Every teacher upon occasion falls in love with her own agenda. We've all been there, with our brilliant idea usurped by a better idea, yet we're so in love that we drive it forward nevertheless, commanding, demanding, coaxing, and scolding. And everyone winds up frustrated.

I can't tell you how many times I brought that stack of art prints to school, hoping for the sort of discussion we had that one time when Floor Pie's daughter was in class. And I've often sat with 2-3 interested children deconstructing those masterpieces while the rest of the class played at their own things, but only once during my tenure at Woodland Park did the entire classroom of children take the reins and, as a collective, drive a meaningful discussion of great art for a solid 45 minutes, nearly the length of a college class session, flowing beyond the time I'd allotted by a good half hour. We read The Little Red Hen every year in every class, and I'm always prepared for the discussion we had that time when the 24 of us agreed that the hen was a jerk, but it's never happened again, even when I attempt to prod things along. 

You can't waste a whole damn day
Loving what you need to caste away. ~Jim White

Sometimes, the hardest thing in the world is the put aside that stack of prints or to close The Little Red Hen without the discussions I know are possible, but I do it far more often than not, in favor of the better ideas of the children themselves. This, I suppose, is what bothers me the most about what passes for curriculum in our public schools: it's all about the teacher's agenda, and in the case of things like Common Core, it's about the for-profit test writer's agenda, or a future employer's agenda, or the agenda of some political ideologue. Where do the children fit into this?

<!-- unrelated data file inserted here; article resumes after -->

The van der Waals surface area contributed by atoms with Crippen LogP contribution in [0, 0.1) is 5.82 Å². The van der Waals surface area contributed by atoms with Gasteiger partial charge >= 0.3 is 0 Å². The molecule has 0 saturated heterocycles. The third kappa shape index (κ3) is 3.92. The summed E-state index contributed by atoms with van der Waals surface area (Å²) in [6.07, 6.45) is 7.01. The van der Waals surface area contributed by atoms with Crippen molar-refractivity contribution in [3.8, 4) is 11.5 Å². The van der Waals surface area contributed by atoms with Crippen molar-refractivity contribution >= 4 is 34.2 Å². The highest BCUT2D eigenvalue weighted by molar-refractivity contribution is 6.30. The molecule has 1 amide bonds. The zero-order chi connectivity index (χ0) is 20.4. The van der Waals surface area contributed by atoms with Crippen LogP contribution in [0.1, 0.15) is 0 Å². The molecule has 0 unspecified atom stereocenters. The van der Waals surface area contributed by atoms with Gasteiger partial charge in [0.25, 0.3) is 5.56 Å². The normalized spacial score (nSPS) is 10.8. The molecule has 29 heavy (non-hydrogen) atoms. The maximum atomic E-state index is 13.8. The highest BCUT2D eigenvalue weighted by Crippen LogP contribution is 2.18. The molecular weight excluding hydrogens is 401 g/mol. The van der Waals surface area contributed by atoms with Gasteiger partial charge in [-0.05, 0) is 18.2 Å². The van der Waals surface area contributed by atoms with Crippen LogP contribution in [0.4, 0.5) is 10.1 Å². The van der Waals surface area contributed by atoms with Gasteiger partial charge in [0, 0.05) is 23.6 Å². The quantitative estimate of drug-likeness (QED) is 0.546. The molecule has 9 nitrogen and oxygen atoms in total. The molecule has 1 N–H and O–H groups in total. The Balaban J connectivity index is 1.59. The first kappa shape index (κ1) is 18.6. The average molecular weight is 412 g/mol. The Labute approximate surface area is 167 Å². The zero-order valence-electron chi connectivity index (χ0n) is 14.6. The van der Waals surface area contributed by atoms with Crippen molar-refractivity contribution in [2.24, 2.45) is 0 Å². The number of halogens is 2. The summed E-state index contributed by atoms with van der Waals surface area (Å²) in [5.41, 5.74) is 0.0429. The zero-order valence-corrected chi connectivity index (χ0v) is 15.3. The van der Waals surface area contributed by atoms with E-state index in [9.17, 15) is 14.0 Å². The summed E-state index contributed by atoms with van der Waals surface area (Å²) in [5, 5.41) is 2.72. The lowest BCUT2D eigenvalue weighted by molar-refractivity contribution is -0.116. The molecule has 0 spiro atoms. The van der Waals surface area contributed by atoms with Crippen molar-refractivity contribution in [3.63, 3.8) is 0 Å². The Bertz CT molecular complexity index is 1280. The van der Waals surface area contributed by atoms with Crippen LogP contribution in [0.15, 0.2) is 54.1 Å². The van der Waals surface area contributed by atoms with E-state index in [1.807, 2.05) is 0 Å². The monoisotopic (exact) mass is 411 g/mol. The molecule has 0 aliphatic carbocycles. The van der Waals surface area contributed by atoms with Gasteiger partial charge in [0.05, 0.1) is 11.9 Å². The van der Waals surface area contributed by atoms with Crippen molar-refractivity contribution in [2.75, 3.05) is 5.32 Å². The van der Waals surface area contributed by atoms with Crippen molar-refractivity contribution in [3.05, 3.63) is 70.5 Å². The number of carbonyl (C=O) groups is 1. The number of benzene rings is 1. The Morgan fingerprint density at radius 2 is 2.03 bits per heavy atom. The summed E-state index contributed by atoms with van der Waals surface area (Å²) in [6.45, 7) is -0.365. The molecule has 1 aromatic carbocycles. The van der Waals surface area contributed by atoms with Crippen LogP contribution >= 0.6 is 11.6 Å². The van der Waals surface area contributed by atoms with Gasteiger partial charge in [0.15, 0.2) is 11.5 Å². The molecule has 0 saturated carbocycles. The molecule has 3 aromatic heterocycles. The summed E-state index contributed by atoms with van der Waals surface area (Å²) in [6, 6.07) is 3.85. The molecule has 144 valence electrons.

A genuine democratic education is not imposed from above, even when it's a good idea like "close reading," but rather it emerges from within. A teacher's job is not to command, demand, coax, or scold: it is to jump in the flow and to be prepared for wherever that might take you, but that can't happen when you're still clinging to the things you need to caste away.


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2 comments:

Carol said...

The word "education" comes from the latin word educare' which means, "to bring out from within"!

I have visited agency programs that have implemented what is often referred to as "canned curriculum", where every preschool classroom is doing the same prescribed activity on the same day. I have also watched these teachers struggle as you put it, "because it is the lesson plan for the day". The teacher is struggling to keep their attention, the children are struggling to "behave" and no real learning is happening. I just don't understand the point.

Let the children lead in their learning and let us (teachers) "jump into the flow"! Being in the natural flow of children learning is a wonderful place to be! And you see that happening in Teacher Tom's and other outdoor classrooms everywhere.

Anonymous said...

I think a truly interactive discussion between an adult and children can only really happen when the group is quite small - from 1 to 4 children. Each child has a whole new way of thinking and contributing, and can't take part if they haven't an opportunity to offer their bit, and to be heard and responded to. I once had a small group of 3 & 4 year olds captivated by Peter and the Wolf. We moved through listening to the CD to reading a book with pictures, to retelling the story together with whiteboard pens and very dynamic drawing by everyone, over several days. It's not happened again like that - as you noted, the moment may never come again, but there will be new moments! Heather in NZ